Friday, May 13, 2011

Duval Travelers

I watched these tourists dithering with their map and no certain idea which way to go. I tend to forget how confusing this little town can be, yet one is constantly stumbling over people trying to figure their direction of travel.Then there are those who know exactly which way they are going and bicycle travel remains the easiest way to get there.The International Energy Agency recently issued a rather blunt report saying renewable energy cannot hope to provide sufficient power for seven billion people. Even as we start the slow path in the direction of engines other than those powered by internal combustion. This electric work truck is still rare, even in Key West. Even so bicycles are practical and cheap and they really do work well.I favor my motorcycle of course even though it isn't one more among the ubiquitous Harleys. Or you could easily rent a scooter and ride to the beach.
Or let someone else do the pedaling.
And I have noticed that many more pedi-cab drivers are Americans these days. During the boom years they seemed to be exclusively Slavs. And we give the final word to alternative transportation of the home built kind. Solar power to supplement the electric energy to run the motor. The future perhaps, for all of us?


Anonymous said...

This will be a lengthy response.
Renewable energy as applied in our society is neither commercially viable nor will it replace fossil fuels. The argument I maintain, however, is that there is a roadmap to a future whereby a matrix solution of renewables and select fossil fuels will allow energy resources to be available to our successors for generations to come. The roadmap is quite simple:
1. Start by consuming less energy at home. Homes and buildings account for 50% of our total energy consumption, and their use is completely under our care, custody and control. Our European counterparts consume, on average, 50% less energy than we do – and it’s easy to get to a reduced level. I’ve done several homes now for myself, my friends and neighbors and have been able to reduced the amount of energy consumed by 50%. Energy efficient lighting, energy efficient appliances, smart thermostats, etc – they will drop the average utility bill this much.
2. Choose to live in an intelligent space/place. By intelligent, I mean choose between living in a place you need vs. a place one desires. Americans have far too many McMansions of 3000+ square feet – yet a home of less than 1000 square feet is perfectly adequate. Better yet – live in an urban environment where walls are shared with neighbors…Shared walls mean outside wall to heat and cool. My coworker and I have identical sized apartments on a tropical island, yet my electric bill is less than half his, as my apartment is in a high rise, and his is a townhouse.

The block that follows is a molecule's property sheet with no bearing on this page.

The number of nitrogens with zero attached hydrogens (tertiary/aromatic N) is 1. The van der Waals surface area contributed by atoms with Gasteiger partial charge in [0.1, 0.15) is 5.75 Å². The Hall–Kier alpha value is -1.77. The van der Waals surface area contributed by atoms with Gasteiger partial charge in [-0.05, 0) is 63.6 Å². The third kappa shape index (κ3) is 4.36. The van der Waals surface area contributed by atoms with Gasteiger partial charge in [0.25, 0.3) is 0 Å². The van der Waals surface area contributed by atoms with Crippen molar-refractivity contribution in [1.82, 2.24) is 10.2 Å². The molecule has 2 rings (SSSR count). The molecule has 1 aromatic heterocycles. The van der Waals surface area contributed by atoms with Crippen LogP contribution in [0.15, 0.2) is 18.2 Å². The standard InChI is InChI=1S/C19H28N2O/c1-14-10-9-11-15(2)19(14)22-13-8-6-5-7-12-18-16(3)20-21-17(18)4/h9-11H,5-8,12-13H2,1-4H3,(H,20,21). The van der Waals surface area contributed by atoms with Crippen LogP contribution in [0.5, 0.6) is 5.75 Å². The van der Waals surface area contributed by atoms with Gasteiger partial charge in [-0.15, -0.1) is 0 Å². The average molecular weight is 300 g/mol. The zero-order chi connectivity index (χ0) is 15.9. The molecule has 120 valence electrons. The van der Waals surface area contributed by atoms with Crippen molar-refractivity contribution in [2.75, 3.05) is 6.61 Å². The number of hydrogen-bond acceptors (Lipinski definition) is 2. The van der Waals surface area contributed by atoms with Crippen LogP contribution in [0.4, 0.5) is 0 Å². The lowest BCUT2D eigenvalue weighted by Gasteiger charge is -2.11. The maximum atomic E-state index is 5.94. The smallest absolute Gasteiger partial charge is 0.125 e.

3. Live in a pedestrian environment. Americans drive a ridiculous amount a miles per year – something on the order of 10,000 – 12,000 miles on average. This means a 2 person household consumes 1000 gallons of fuel annually. Choosing to live and work in a pedestrian environment can reduce this 90%. We used to have 5 cars and a $300/month fuel bill (when fuel was $3/gallon) we now live in a pedestrian environment and have one car whose fuel tank hasn’t been filled in months. Bikes and feet work for trips of 5 miles or less; the car is used for hauling stuff or longer trips.
4. Apply renewable energy solutions wisely. Domestic solar water heaters make commercial sense in many areas, as do geothermal heat pumps. The combination of the two can supply over 90% of home heating requirements, as shown by Drake Landing Solar Community ( If solar thermal works in Alberta – it will work in the Upper Midwest, or wherever heating is required.
Following this simple roadmap can result in energy consumption reductions of up to 90% - at which time renewable energy solutions begin to make sense. An energy efficient home consumes less than a kilowatt a day, on average; a three kilowatt grid-tied solar array would make the home a netzero installation by placing energy not used on the grid. Additional panels plus batteries allow the home to be taken off-grid.
None of what’s been described is unattainable – but it does require a change in the way we live. That’s the hard part – it’s not a sacrifice to live in a place like Key West, but one’s perception of their environment – and what makes them happy - must change from the big box retailer, McMansion-stuffing, SUV toting reality we’ve been told is The American Dream. Bigger is not better; more stuff does not equate more happiness.

From Fleming,


Len said...

Where's the high-rise on Fleming?

Anonymous said...

There isn't.

Key West misses tropical island status by just less than two degrees; it is the location of my northernmost residence.

World traveling,

Chuck on Fleming.